Seasonal Fruit Desserts is the title of famous-but-local author Deborah Madison's new book. The three words of the title contain many suggestions—the most blatant and mouthwatering of which are conjured by the word "desserts," written in giant typeface on the book's cover.

That emphasis probably plays well in booksellers' aisles but, in practice, it's almost a constraint: The book is actually a page-by-page insurgency against the over-sugared, unimaginative indulgences that plague the American plate.

The use of seasonal fare is one of Madison's longtime specialties. Her fluid, chummy writing style reads like a metaphorical walk down a country lane with an unimposing expert who casually remarks on the rhythms of fruit trees, berry bushes, farms and hidden markets. Seriously, it's uncomfortably idyllic.

Fruit is, obviously enough, the star of the show. Not only are there long meditations that manage to encompass both the spiritual presence and practical use of various apples, grapes, plums, melons, lychees, etc., but there are also dozens of remarkable and inspiring fruit incursions into territory previously guarded by cheese, pudding, rice and, horrifyingly, quinoa. The characteristic sweetness of fruit pushes Madison's book naturally toward its self-identified dessert domain, but the menagerie of recipes and range of fruity metamorphoses result in a ravenous selection of savory options as well. The section on fruit-based sauces alone offers a sea change in sensibilities for sophomore sauciers.

I mean, I don't want to offend Madison's largely vegetarian sensibilities (she is the author of the well-regarded Vegetarian Cooking for Everyone), but I will be slathering some of her blood-orange caramel on a thick pork chop in the very near future.

Late March was not the best time to delve into the book's recipes—at least not from a local, seasonal perspective in northern New Mexico—but I felt compelled to sacrifice myself on the altar of out-of-state apples and berries. Interested in quasi-savory applications, I made a souffléed pancake with caramelized apples and aged cheddar.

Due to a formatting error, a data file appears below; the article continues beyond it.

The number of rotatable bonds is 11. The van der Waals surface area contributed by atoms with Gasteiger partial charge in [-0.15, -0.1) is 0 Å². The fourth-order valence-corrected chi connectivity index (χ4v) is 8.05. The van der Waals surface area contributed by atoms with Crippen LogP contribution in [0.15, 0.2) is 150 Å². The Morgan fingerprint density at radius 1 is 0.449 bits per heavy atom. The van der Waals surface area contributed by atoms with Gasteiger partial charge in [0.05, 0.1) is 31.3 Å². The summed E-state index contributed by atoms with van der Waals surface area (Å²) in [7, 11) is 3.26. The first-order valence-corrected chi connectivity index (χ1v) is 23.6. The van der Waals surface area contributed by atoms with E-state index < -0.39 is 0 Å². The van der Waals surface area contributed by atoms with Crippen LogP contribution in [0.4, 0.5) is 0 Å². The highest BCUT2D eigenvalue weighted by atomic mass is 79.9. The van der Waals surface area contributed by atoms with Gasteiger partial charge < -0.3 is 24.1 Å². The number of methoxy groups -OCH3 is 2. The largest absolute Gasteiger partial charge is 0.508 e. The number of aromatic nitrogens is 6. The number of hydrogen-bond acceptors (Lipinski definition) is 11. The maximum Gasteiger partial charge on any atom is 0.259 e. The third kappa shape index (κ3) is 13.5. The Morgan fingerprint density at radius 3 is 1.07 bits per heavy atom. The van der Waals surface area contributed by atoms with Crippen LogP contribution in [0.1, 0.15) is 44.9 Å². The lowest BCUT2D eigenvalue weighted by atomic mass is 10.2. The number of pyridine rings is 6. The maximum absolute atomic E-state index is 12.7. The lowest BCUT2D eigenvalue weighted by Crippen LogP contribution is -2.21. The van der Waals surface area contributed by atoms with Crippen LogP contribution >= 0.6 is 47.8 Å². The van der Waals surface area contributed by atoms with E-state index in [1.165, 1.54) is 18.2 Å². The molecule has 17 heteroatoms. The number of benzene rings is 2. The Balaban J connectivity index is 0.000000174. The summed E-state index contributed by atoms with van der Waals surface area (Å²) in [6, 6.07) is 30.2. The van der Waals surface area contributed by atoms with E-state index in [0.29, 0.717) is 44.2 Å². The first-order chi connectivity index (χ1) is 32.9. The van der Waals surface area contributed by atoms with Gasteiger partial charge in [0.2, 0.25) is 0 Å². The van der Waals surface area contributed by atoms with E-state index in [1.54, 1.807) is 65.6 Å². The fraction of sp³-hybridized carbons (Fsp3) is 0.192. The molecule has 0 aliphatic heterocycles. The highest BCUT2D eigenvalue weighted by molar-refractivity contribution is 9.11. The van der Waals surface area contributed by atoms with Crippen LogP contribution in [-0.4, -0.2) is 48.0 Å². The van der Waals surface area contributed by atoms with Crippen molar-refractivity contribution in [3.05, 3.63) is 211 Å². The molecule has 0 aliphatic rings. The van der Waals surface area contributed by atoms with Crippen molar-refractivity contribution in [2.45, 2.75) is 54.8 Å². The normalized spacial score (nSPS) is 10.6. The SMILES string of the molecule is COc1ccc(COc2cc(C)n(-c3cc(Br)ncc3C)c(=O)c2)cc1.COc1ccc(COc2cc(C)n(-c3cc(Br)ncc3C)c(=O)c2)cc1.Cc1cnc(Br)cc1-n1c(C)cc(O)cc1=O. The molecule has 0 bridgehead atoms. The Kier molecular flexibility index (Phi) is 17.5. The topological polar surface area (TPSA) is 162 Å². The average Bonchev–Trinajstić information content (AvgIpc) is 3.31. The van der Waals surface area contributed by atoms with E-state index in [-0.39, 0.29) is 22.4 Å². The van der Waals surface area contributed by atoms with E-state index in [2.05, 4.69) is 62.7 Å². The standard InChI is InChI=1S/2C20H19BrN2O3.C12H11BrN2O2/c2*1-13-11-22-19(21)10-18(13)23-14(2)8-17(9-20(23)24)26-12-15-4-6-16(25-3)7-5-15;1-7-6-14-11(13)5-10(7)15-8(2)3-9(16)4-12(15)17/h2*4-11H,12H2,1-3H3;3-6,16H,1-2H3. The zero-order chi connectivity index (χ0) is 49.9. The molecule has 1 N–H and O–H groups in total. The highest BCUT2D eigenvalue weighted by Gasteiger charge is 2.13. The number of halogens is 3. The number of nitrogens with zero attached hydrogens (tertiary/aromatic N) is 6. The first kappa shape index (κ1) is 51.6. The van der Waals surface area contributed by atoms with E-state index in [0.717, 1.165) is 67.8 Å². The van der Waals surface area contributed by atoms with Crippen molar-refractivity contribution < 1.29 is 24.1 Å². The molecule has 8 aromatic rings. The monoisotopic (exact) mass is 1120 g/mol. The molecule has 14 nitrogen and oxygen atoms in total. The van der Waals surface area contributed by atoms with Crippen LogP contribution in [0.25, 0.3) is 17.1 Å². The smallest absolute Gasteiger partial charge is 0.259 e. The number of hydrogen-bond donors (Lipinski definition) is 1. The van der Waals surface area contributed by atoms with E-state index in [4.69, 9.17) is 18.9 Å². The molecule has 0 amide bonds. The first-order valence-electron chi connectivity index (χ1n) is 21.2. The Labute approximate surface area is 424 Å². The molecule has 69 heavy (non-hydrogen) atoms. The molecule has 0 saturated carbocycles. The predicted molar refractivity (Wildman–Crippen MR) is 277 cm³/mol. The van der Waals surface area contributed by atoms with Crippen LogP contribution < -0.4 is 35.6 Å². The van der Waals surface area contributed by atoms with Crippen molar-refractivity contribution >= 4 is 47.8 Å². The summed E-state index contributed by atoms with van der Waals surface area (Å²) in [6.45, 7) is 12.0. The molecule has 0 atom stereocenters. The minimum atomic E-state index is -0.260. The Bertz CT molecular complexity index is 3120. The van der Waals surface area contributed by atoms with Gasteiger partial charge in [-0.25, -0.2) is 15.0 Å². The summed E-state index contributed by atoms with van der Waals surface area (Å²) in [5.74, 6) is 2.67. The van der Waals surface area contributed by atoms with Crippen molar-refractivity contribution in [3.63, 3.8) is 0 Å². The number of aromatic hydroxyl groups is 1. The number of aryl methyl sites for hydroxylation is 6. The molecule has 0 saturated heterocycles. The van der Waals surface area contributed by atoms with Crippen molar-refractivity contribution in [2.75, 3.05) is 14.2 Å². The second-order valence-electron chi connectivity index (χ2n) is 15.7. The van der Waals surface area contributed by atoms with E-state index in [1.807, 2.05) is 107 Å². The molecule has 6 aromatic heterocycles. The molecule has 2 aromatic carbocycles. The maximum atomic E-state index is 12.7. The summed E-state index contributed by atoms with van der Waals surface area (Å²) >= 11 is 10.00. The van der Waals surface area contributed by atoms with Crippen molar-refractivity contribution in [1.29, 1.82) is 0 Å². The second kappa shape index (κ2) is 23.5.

Madison recommends a few apple options if her preferred "big, tart Bramleys" are unavailable, but I couldn't find any of her substitutes either. I chose Pinova apples and I'm not sorry. Presuming them to be smaller, I used three apples rather than the two the recipe calls for. After carefully caramelizing the thin-sliced apples in a cast-iron skillet with a bath of butter and brown sugar sealed with a fiery dash of bourbon, I poured Madison's simple pancake batter recipe straight over the top and tossed it in the oven for 30 minutes.

The result was as puffy and golden as a forbidden idol and the flavor—when topped with a sharpish cheddar—was appallingly perfect. The dish rides the cusp of savory and sweet. I'd have been equally happy to add a fried egg as a dollop of ice cream to the side. As it was, I simply ate it greedily out of the pan while my dog watched me from afar with a practiced blend of curiosity and disdain.

Credit lies with Madison's simple, informative and addictive book. I wasn't nearly so successful in my attempt at a straightforward berry galette, but that's because I still let pastry dough push me around like a schoolyard bully. Also, I shunned Madison's suggestion of butter over lard and used some from a jar given to me by friends who raise pastured pigs in Colorado. It didn't create the magically flaky crust I had imagined. Still, there are worse things in life than a pie dish full of hot, sugary berries nestled inside imperfect pastry. Even if it tastes a little piggy.

If you're interested in reinventing dessert or just following the seasons here in Santa Fe, Madison's impressive new book deserves to be splayed open on your counter, dusted in flour and stained with berries.

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Seasonal Fruit Desserts: from Orchard, Farm and Market
By Deborah Madison
Broadway Books, 288 pages, $32.50

Deborah Madison
6 pm Tuesday, April 6

Collected Works Bookstore
202 Galisteo St.